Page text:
The Bank for International Settlements (BIS) has found in a new report that more and more countries are moving into advanced stages of development for central bank digital currencies (CBDCs) – with the likelihood of implementation within the next decade growing globally.
CBDCs are central bank-issued digital money denominated in the national unit of account. They differ from existing forms of cashless payments, such as credit transfers and direct debits, as they are a direct claim on a central bank rather than a liability of a private financial institution. The lack of risk involved also differentiates CBDCs from cryptocurrencies, such as Bitcoin, and other private digital tokens, such as Tether.
2020 was an important year for CBDCs. It saw the first nationwide launch of a CBDC in the Bahamas – under the name of ‘Project Sand Dollar’ – with the goal being to promote financial inclusion across the nation’s 30 inhabited islands with a population of 390,000 people. Meanwhile, the global Covid-19 pandemic has caused 40% of the central banks interviewed by the BIS to accelerate plans towards digital currencies, marking the fact that the rollout of CBDCs around the globe may be coming sooner than earlier surveys have anticipated.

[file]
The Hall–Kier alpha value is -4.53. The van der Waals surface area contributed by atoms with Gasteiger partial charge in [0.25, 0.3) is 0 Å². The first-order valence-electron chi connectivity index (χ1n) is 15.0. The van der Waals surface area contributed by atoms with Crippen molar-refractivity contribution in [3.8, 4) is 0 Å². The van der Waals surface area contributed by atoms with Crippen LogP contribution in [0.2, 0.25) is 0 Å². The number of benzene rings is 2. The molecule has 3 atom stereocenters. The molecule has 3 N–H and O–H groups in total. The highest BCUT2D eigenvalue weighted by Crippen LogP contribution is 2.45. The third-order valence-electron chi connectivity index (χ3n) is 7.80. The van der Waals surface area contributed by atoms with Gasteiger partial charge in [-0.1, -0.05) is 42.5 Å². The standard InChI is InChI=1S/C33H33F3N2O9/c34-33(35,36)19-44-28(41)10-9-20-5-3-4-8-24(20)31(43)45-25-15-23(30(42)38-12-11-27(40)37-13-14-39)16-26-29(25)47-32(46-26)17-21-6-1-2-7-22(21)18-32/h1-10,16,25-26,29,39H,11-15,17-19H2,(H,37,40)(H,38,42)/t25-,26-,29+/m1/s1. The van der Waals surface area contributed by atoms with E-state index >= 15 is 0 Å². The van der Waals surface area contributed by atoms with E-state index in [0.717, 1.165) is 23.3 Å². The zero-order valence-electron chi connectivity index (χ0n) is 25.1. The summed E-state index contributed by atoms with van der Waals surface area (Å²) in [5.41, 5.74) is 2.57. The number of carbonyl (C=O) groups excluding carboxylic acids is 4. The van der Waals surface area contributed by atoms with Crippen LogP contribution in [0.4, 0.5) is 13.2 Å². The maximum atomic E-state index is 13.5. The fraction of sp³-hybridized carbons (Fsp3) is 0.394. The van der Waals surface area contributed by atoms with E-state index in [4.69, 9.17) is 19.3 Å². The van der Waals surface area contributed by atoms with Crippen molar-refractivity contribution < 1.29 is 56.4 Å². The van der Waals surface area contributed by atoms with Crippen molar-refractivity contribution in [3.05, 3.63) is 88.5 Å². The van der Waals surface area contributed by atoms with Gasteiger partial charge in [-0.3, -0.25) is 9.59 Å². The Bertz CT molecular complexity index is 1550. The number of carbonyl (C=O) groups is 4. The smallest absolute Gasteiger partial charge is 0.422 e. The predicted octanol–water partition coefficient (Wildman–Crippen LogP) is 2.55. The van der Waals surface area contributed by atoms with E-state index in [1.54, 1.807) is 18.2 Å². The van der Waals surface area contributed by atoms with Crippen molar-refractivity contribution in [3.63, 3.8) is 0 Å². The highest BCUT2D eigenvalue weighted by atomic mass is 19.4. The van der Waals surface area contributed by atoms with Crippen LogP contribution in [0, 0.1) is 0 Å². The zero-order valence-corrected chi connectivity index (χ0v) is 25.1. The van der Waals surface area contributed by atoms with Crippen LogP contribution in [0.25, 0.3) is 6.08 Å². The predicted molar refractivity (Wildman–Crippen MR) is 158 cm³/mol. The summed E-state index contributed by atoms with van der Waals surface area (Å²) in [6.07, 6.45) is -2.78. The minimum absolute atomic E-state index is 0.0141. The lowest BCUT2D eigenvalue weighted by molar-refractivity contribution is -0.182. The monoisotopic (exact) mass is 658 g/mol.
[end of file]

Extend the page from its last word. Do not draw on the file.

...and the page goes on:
Released at the end of January this year, the BIS’ survey for 2020 saw 65 central banks respond, representing 72% of the world population and 91% of global economic output. Of these respondents, 21 came from advanced economies (AEs) and 44 were from emerging market and developing economies (EMDEs).
The survey found that 86% of central banks in the survey are now exploring the benefits and drawbacks of CBDCs. Of this cohort, there has been a noticeable progression in the types of research central banks are working on. Since 2019, there has been an 18% increase (from 42% to 60%) in the number of banks that are now conducting experiments or proofs-of-concept for CBDCs. Furthermore, 14% of central banks (compared to 9% in 2019) are advancing onto development and pilot testing stages.
Despite these global trends, the survey reports that interest in CBDCs ‘continues to be shaped by local circumstances.’ In emerging markets and developing economies, financial inclusion and payments efficiency are considered the driving factors behind CBDC development, whereas in advanced economies, payments security and potential for monetary policy implementation are generally considered more important.
EMDEs as a whole are reporting stronger motivations for issuing CBDC than AEs and this motivation is reflected in the data, with seven out of the eight central banks in advanced stages of CBDC work being from EMDEs.
Overall, the likelihood of CBDC issuance continues to increase as central banks representing a fifth of the world’s population said they were likely to issue a CBDC in the next three years. Having said this, the majority of central banks (60%) still see themselves as unlikely to issue any type of CBDC within the next six years. However, this percentage is shrinking over time as more banks continue to further explore CBDCs’ potential.